A higher volume of exercise training may improve glycemic control more in individuals with type 2 diabetes (T2D) compared with individuals who exercise less frequently, according to a stud in Medicine & Science in Sports & Exercise.
Individuals with type 2 diabetes (T2D) who complete a higher volume of exercise training exhibit more improved glycemic control compared with individuals who exercise less frequently, according to a study published in Medicine & Science in Sports & Exercise.
In addition to improving glycemic control, exercise can induce modest weight loss, improve insulin sensitivity, and modify cardiovascular risk factors, including blood pressure and triglycerides in the T2D population.
The American Diabetes Association recommends individuals with T2D complete a minimum of 150 minutes of aerobic physical activity per week, at least 2 weekly sessions of resistance exercise training, and minimize sedentary time.
“Although clinical practice guidelines recommend exercise, the majority of individuals with T2D are not achieving the physical activity recommendations in these guidelines,” the researchers said. One study looking at US physical activity levels found only 41.1% of individuals with T2D met aerobic exercise recommendations compared with 12.4% for resistance training.
The Diabetes Aerobic and Resistance Trial (DARE) has shown aerobic and resistance training alone can reduce hemoglobin A1C (A1C) levels, while combined training leads to a greater reduction than either type in isolation. However, the trial did not determine whether a dose-response relationship exists between frequency of exercise and A1C change.
To better understand this relationship, and to see whether it varies by exercise modality or participant characteristics, the researchers conducted a post hoc analysis of data from 185 trial participants.
Patients were randomized to aerobic, resistance, or combined exercise training programs, which took place 3 times a week for 6 months. Adherence to training interventions was assessed via participant-completed logs filled out in real time. Personal trainers also provided direct individual supervision twice weekly during the run-in period, weekly for the first 4 weeks of the intervention, and biweekly for the remainder of the intervention.
The researchers used simple linear regression to assess the significance of the dose-response relationship between adherence to exercise intervention and change in A1C from baseline to the end of the 6 months.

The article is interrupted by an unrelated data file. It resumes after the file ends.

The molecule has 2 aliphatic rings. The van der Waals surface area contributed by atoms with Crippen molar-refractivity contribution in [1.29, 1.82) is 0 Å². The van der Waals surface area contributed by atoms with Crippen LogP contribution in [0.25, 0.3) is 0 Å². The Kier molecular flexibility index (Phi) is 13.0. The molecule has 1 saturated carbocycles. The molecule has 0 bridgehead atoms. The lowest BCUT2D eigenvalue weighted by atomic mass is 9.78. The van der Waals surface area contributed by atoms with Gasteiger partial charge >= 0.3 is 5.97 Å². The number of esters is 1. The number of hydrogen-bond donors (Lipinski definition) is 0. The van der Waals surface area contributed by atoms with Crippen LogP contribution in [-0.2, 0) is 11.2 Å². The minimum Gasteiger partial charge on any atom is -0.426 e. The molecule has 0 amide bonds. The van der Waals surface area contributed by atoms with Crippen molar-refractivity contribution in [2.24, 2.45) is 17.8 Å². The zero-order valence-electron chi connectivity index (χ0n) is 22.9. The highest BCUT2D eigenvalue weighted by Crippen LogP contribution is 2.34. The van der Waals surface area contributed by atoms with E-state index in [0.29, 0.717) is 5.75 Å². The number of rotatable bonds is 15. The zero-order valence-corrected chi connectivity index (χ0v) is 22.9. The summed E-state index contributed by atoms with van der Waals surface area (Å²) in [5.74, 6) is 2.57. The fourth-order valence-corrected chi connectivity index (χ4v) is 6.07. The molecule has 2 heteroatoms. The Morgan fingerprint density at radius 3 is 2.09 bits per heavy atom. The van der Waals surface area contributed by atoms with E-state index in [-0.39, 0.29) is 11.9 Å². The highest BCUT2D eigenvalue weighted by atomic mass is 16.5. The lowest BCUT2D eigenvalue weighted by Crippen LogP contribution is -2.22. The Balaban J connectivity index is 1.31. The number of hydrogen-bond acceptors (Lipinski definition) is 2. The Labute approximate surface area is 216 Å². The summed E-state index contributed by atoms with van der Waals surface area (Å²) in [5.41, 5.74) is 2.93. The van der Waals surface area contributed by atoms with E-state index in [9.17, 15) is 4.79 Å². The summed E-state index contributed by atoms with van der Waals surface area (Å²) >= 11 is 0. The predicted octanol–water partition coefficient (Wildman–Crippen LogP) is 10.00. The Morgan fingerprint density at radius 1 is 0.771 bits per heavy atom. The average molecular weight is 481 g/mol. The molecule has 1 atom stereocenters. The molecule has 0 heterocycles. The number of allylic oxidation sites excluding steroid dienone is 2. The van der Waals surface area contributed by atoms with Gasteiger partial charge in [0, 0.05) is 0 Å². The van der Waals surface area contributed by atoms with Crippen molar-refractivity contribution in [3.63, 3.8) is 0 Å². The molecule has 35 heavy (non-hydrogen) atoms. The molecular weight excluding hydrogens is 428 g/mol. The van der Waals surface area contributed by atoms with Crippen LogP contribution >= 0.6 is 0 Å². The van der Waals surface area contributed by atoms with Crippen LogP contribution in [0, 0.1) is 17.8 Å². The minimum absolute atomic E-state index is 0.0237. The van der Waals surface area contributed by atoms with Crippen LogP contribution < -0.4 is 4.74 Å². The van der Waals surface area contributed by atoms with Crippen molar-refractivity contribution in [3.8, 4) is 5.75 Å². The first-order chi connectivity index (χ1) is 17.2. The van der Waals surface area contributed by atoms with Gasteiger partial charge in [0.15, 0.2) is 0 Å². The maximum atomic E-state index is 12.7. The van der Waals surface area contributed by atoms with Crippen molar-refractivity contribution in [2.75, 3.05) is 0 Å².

Participants had a mean (SD) age of 54 (7.2) years and 36% were female. The mean baseline A1C was 7.69% (61 mmol·mol−1) (SD, 0.87% [10 mmol·mol−1]).
No further benefits in terms of A1C reduction were identified with more than 2 sessions of resistance training per week, suggesting this may be an adequate volume of resistance exercise for patients. “The difference we observed between aerobic and resistance exercise training could be explained by the variable effect of these exercise modalities on insulin sensitivity,” the researchers hypothesized.
In addition, although the dose-response relationship was not statistically significant in populations not identified in stratified analyses, exercise is still important in these subgroups. In the original DARE trial, patients with an A1C <7.5% randomized to any exercise intervention had greater A1C reductions than controls.
When it comes to sex differences, the investigators speculate higher testosterone levels in males may facilitate changes in muscle that increase glucose disposal, but future studies are warranted.
“These results suggest that an increased volume of aerobic or combined aerobic and resistance exercise is associated with greater improvement in glycemic control,” the researchers concluded. “Our findings support clinical practice guideline recommendations for aerobic and combined exercise prescriptions.”
Benham JL, Booth JE, Dunbar MJ, et al. Significant dose-response between exercise adherence and hemoglobin A1c change. Med Sci Sports Exerc. 2020;52(9):1960-1965. doi:10.1249/MSS.0000000000002339